The nurse unlocked a drawer on his cart and took out some meds. “Now, why’d you want to go and do something like that? Them folks done nothing to you, I bet.”
Earl coughed up some phlegm and spit it into his cup. He said grimly, “They was breathing. That was good enough for me.”
“Guess that’s why you’re in here all right. But you got to set it right with God, Earl. They’re all God’s children. Got to set it right. You’ll be seeing him soon.”
Earl laughed till he choked. Then he calmed and his features seemed to clear.
“I got people coming to see me.”
“That’s nice, Earl,” said the nurse as he administered a painkiller to the inmate in the next bed. “Family?”
“No. I done killed my family.”
“Why’d you do that? Were they Jews or Presbyterians or coloreds?”
“Folks coming to see me,” said Earl. “I ain’t done yet, see?”
“Uh-huh.” The nurse checked the monitor of the other inmate. “Good to make use of any time you got left, old man. Clock she is a-ticking, all right, for all of us.”
“Coming to see me today,” said Earl. “Marked it on the wall here, look.”
He pointed to the concrete wall where he had used his fingernail to chip off the paint. “They said six days and they’d be coming to see me. Got me six marks on there. Good with numbers. Mind still working and all.”
“Well, you sure tell ’em hello for me,” said the nurse as he moved away with his cart.
Later, Earl stared at the doorway to the ward, where two men had appeared. They were dressed in dark suits and white shirts and their black shoes were polished. One wore black-framed glasses. The other looked like he’d barely graduated from high school. They were both holding Bibles and sporting gentle, reverential expressions. They appeared respectable, peaceful, and law-abiding. They were actually none of those things.
Earl caught their eye. “Coming to see me,” he mumbled, his senses suddenly as clear as they had ever been. Once more he had a purpose in life. It would be right before he died, but it was still a purpose.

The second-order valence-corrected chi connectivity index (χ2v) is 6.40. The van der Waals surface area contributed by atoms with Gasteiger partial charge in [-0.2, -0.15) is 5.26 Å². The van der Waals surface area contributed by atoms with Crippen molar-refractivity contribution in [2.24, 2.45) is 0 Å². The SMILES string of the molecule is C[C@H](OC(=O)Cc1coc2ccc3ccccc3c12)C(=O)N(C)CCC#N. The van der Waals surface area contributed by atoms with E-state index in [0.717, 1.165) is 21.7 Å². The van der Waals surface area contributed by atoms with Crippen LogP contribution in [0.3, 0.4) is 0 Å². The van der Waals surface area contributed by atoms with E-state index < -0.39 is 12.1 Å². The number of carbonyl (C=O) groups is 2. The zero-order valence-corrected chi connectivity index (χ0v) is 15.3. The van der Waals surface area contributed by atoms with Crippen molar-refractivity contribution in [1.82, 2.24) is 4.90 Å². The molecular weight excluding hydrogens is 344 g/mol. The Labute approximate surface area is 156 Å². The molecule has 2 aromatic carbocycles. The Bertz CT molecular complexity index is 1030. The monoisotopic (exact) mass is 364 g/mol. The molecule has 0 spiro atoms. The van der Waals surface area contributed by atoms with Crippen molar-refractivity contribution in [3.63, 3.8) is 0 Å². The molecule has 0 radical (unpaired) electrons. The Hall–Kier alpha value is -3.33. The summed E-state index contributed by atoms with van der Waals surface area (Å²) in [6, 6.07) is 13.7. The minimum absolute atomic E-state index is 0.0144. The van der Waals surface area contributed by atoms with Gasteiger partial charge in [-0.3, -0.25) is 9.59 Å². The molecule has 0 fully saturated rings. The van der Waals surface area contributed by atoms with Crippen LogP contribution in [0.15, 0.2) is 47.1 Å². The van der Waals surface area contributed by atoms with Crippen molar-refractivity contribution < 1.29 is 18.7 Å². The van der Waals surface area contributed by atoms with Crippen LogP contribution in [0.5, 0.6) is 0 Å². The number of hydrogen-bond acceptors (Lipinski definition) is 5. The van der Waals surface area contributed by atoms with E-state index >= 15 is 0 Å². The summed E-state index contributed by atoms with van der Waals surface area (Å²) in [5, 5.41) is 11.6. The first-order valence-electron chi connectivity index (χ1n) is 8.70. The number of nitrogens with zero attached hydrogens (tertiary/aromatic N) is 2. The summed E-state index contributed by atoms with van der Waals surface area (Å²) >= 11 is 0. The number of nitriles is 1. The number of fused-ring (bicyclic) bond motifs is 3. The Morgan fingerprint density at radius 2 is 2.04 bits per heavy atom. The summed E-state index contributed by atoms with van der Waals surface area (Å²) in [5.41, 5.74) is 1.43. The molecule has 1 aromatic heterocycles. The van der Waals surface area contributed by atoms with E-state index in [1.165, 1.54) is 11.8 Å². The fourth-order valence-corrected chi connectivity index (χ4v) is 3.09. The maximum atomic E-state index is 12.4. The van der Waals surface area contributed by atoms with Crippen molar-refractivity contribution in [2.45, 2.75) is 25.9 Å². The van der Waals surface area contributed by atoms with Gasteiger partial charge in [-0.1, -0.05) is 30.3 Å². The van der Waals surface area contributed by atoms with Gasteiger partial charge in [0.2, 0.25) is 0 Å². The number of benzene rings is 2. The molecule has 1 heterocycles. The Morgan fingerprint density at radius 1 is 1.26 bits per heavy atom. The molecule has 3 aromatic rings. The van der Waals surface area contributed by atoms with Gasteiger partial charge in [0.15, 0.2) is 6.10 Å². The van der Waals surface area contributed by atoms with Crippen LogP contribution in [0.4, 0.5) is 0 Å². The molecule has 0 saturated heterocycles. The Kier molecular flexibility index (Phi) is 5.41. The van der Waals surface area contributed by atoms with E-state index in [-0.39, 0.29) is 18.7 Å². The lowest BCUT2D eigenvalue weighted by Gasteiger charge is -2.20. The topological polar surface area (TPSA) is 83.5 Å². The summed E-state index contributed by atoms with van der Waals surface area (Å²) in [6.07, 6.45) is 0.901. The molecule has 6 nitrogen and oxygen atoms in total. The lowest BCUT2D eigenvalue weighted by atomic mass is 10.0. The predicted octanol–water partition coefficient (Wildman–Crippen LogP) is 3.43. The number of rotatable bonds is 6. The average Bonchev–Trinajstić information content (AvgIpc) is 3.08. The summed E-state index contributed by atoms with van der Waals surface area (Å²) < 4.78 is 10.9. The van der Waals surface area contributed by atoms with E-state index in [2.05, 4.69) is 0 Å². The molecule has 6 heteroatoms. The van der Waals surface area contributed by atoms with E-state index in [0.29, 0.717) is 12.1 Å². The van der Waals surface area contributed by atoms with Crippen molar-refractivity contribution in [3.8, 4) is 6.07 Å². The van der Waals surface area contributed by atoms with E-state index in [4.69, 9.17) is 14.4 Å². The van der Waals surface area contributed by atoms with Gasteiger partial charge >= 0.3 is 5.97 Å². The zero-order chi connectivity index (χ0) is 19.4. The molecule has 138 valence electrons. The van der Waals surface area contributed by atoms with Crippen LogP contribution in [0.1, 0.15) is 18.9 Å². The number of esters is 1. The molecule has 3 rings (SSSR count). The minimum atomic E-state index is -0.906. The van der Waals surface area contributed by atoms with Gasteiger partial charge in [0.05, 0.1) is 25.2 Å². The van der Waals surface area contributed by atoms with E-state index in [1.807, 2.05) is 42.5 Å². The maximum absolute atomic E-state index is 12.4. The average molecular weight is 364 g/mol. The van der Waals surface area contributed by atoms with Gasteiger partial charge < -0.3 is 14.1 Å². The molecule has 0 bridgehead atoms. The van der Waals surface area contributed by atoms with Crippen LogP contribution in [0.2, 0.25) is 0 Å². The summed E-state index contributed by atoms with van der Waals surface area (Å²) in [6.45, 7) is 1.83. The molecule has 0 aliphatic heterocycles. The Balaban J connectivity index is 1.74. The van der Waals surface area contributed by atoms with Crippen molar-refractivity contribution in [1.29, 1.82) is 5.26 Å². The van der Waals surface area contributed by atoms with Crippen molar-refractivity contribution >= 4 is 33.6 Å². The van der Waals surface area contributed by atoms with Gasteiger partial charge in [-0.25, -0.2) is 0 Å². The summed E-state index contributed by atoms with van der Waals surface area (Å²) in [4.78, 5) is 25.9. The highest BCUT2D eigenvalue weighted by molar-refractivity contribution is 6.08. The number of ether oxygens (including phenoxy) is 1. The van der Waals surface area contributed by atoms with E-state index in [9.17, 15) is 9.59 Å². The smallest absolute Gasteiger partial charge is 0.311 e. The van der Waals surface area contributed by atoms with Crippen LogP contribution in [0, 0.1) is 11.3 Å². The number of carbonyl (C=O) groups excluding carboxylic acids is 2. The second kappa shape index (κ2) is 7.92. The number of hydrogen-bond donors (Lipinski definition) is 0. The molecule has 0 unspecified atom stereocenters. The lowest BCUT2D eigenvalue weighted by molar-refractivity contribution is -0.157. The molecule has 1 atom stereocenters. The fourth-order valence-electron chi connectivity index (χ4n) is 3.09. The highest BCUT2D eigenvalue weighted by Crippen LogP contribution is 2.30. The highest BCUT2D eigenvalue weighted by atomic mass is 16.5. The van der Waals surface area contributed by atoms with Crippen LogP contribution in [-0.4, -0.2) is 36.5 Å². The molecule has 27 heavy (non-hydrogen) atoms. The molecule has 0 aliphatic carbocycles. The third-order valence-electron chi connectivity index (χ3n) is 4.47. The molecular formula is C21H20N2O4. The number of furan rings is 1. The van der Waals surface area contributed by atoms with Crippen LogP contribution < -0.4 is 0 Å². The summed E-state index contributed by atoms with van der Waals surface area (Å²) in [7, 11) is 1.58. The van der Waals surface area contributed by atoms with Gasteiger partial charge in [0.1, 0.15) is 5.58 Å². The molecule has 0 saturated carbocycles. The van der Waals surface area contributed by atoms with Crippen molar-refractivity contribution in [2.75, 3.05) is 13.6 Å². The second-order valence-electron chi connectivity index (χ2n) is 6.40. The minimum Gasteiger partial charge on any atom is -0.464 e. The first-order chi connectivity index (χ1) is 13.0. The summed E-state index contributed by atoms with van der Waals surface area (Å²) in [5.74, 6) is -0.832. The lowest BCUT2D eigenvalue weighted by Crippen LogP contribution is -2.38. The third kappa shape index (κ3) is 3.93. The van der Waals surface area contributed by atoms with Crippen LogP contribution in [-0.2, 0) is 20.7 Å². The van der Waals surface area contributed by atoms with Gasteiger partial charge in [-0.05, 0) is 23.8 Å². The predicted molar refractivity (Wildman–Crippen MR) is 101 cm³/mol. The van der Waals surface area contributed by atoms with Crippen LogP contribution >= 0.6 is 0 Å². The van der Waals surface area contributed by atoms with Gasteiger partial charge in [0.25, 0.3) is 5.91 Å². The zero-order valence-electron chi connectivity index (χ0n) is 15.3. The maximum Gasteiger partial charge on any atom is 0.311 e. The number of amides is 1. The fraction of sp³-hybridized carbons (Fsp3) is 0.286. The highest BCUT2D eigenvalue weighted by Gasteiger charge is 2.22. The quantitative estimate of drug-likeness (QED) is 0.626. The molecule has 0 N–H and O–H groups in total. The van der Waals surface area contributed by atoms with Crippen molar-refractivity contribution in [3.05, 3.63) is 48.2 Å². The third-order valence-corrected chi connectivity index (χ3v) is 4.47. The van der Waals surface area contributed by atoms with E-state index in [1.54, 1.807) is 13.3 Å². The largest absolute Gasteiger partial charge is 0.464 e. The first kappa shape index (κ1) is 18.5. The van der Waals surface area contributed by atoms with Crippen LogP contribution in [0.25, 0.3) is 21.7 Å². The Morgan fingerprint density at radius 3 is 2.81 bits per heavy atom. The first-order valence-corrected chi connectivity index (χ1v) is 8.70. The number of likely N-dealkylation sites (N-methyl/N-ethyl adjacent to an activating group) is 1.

“Killed my family,” he said. But that wasn’t entirely accurate. He had murdered his wife and buried her body in the basement of their home. They hadn’t found it until years later. That was why he was here and had been sentenced to death. He could have found a better hiding place, he supposed, but it had not been a priority. He was busy killing others.
The federal government had let the state of Alabama try, convict, and sentence him to death for her murder. He had had a scheduled visit to Alabama’s death chamber at the Holman Correctional Facility in Atmore. Since 2002, the state of Alabama officially killed you by lethal injection. But some death penalty proponents were advocating the return of “Old Sparky” to administer final justice by electrocution to those on death row.
None of that troubled Earl. His appeal had carried on for so long that he’d never be executed now. It was because of his cancer. Ironically enough, the law said an inmate had to be in good health in order to be put to death. Yet they’d only saved him from a quick, painless demise so that nature could substitute a longer, far more painful one in the form of lung cancer that had spread all over him. Some would call that sweet justice. He just called it shitty luck.
He waved over the two men in suits.
He had killed his wife, to be sure. And he’d killed many others, though exactly how many he didn’t remember. Jews, coloreds, maybe some Catholics. Maybe he’d killed a Presbyterian too. Hell, he didn’t know. Wasn’t like they carried ID proclaiming their faith. Anybody who got in his way was someone who needed killing. And he had allowed as many people to get in his way as was humanly possible.
Now he was chained to a wall and was dying. But still, he had something left to do.
More precisely, he had one more person to kill.
THE MEN COULD NOT HAVE looked any more tense. It was as though the weight of the world was resting on each of their shoulders.
Actually, it was.
The president of the United States sat in the seat at the end of the small table. They were in the Situation Room complex in the basement of the West Wing of the White House. Sometimes referred to as the “Woodshed,” the complex was first built during President Kennedy’s term after the Bay of Pigs fiasco. Kennedy no longer thought he could trust the military and wanted his own intelligence overseers who would parse the reports coming in from the Pentagon. The Truman bowling alley had been sacrificed to build the complex, which had later undergone major renovations in 2006.